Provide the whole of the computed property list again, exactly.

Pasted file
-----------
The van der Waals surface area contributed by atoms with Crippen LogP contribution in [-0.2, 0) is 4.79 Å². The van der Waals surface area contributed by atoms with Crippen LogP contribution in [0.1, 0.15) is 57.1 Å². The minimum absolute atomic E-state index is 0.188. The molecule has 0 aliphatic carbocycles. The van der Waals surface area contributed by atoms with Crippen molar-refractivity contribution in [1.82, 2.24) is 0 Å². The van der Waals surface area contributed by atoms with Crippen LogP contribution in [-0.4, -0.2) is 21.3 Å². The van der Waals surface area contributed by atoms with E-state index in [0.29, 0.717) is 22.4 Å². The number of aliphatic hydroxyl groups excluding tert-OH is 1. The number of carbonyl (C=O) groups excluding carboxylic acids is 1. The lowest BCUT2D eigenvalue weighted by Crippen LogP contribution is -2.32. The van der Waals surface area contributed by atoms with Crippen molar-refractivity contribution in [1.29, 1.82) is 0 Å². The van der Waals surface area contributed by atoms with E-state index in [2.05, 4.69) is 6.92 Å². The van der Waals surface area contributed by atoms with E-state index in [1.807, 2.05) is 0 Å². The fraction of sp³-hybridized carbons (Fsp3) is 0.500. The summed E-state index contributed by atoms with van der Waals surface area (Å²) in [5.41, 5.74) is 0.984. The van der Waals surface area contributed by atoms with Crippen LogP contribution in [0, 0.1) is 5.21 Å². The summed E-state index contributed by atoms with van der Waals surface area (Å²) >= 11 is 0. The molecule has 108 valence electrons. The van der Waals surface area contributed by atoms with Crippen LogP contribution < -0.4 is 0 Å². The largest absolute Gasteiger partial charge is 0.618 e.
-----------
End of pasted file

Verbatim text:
The van der Waals surface area contributed by atoms with Crippen LogP contribution in [-0.2, 0) is 4.79 Å². The van der Waals surface area contributed by atoms with Crippen LogP contribution in [0.1, 0.15) is 57.1 Å². The minimum absolute atomic E-state index is 0.188. The molecule has 0 aliphatic carbocycles. The van der Waals surface area contributed by atoms with Crippen molar-refractivity contribution in [1.82, 2.24) is 0 Å². The van der Waals surface area contributed by atoms with Crippen LogP contribution in [-0.4, -0.2) is 21.3 Å². The van der Waals surface area contributed by atoms with E-state index in [0.29, 0.717) is 22.4 Å². The number of aliphatic hydroxyl groups excluding tert-OH is 1. The number of carbonyl (C=O) groups excluding carboxylic acids is 1. The lowest BCUT2D eigenvalue weighted by Crippen LogP contribution is -2.32. The van der Waals surface area contributed by atoms with Crippen molar-refractivity contribution in [1.29, 1.82) is 0 Å². The van der Waals surface area contributed by atoms with E-state index in [2.05, 4.69) is 6.92 Å². The van der Waals surface area contributed by atoms with E-state index in [1.807, 2.05) is 0 Å². The fraction of sp³-hybridized carbons (Fsp3) is 0.500. The summed E-state index contributed by atoms with van der Waals surface area (Å²) in [5.41, 5.74) is 0.984. The van der Waals surface area contributed by atoms with Crippen LogP contribution in [0, 0.1) is 5.21 Å². The summed E-state index contributed by atoms with van der Waals surface area (Å²) >= 11 is 0. The molecule has 108 valence electrons. The van der Waals surface area contributed by atoms with Crippen LogP contribution < -0.4 is 0 Å². The largest absolute Gasteiger partial charge is 0.618 e.